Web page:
In truth, as a result of the great political rift, no one knows where they really stand or how far this extreme government coalition will take the country. It is that uncertainty that is making the grass in other countries look a bit greener, causing many Israelis to feel that a geographical change could offer them more freedom and a better economic outlook.

But the gnawing question is, “How does this square with biblical prophecy, which foretold the return to Zion – the gathering of the exiles from the four corners of the earth?” A few days ago, someone wrote me wondering if there would be a third exodus from the Promised Land. As negative as the prognosis is, of these present-day events, I had to conclude that there is no evidence that such a thing will occur.  

In fact, as time goes on, there seems to be a general global decrease in stability, as governments become more emboldened to control their populations by imposing mandates and other harsh reforms which have adversely impacted their citizens. We’ve seen this take place in Canada, Australia, New Zealand, the UK, the U.S. and many other places. Israel certainly does not stand alone in these issues, and while some Israelis might daydream about how much better life could be elsewhere, they might be saddened to discover that the grass is NOT at all greener on the other side, despite what they thought. 

Israel, indeed, needs to make up its mind as to whether or not it will remain a free and democratic society where citizens enjoy a great deal of autonomy and the ability to make their own life decisions. And those choices should come without repercussion from an oppressive and heavy-handed, extreme religious government.  In order to do that, Israelis, opposed to what is presently happening, will need to stay in the fight for freedom, because once they leave, they will have no voice.

The future of Israel is worth fighting over, and we must prevail, because, as the well-known Hebrew song goes, “Ayn li eretz acheret,” (I have no other homeland).  And this may be the most positive news of all, because, since God intended for this tiny strip of land to be the only Jewish homeland in the world, it stands to reason that He will override any evil or destructive plans which have the potential to cause our harm or even demise.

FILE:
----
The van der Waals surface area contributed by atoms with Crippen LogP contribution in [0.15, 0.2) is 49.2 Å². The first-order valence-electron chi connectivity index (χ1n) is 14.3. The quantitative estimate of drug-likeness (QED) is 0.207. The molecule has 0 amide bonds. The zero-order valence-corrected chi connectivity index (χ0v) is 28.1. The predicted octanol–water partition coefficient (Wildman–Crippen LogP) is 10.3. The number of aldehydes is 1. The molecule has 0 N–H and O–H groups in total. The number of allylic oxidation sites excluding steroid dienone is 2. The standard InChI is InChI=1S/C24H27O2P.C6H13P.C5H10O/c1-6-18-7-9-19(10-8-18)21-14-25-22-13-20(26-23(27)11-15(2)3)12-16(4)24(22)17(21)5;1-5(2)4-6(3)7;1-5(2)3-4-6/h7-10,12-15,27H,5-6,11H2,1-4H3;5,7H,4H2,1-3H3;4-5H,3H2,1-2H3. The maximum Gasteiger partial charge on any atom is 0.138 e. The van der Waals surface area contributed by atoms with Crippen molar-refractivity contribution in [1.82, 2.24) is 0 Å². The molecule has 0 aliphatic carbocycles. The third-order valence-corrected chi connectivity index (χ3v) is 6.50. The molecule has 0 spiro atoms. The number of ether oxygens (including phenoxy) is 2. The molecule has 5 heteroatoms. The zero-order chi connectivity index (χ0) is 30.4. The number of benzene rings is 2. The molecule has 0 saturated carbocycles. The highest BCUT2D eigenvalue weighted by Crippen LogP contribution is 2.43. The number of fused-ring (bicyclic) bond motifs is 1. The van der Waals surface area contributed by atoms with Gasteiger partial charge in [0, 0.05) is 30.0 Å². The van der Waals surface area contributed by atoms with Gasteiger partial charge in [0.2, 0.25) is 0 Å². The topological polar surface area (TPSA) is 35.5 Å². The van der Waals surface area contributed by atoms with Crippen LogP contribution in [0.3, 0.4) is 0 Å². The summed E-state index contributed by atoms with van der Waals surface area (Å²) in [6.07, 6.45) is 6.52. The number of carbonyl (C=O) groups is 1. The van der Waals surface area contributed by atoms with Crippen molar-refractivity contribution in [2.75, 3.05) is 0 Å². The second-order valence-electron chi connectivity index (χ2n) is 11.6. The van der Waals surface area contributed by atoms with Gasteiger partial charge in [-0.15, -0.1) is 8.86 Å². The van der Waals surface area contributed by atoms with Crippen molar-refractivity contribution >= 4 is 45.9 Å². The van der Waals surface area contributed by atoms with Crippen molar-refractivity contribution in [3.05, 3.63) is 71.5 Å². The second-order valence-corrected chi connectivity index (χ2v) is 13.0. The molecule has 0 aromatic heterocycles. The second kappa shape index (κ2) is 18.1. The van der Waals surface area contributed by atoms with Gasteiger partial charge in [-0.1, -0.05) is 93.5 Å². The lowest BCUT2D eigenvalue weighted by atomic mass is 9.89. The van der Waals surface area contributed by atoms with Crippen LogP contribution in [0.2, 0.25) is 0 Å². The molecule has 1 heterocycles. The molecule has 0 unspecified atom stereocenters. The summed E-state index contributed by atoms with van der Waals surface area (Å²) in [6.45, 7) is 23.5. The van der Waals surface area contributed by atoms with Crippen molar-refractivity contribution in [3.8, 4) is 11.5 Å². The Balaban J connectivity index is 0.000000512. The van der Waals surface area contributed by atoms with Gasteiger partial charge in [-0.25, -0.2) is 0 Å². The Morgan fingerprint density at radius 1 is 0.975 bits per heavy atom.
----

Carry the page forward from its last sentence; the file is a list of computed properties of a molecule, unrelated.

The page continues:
That is a promise we can all take to the bank, and one which will not be downgraded by Moody’s. But it’s also dependent upon the belief that the Almighty is truly actively involved in all that goes on here – even what seems to be the down spiraling of our beloved nation, at a time when Jews, throughout the world, have felt a necessity to consider returning to their ancestral home for fear of what’s going on in their own countries.

With little else upon which to hold on, we must collectively affirm the sovereignty of the One who birthed this land in one day (Isaiah 66:8). He has not pushed the snooze button! Israel will, indeed, prevail, because, ultimately, it is He who will fight for us and restore our homeland to its fullest potential – a land flowing with milk and honey.

A former Jerusalem elementary and middle-school principal and the granddaughter of European Jews who arrived in the US before the Holocaust. Making Aliyah in 1993, she is retired and now lives in the center of the country with her husband.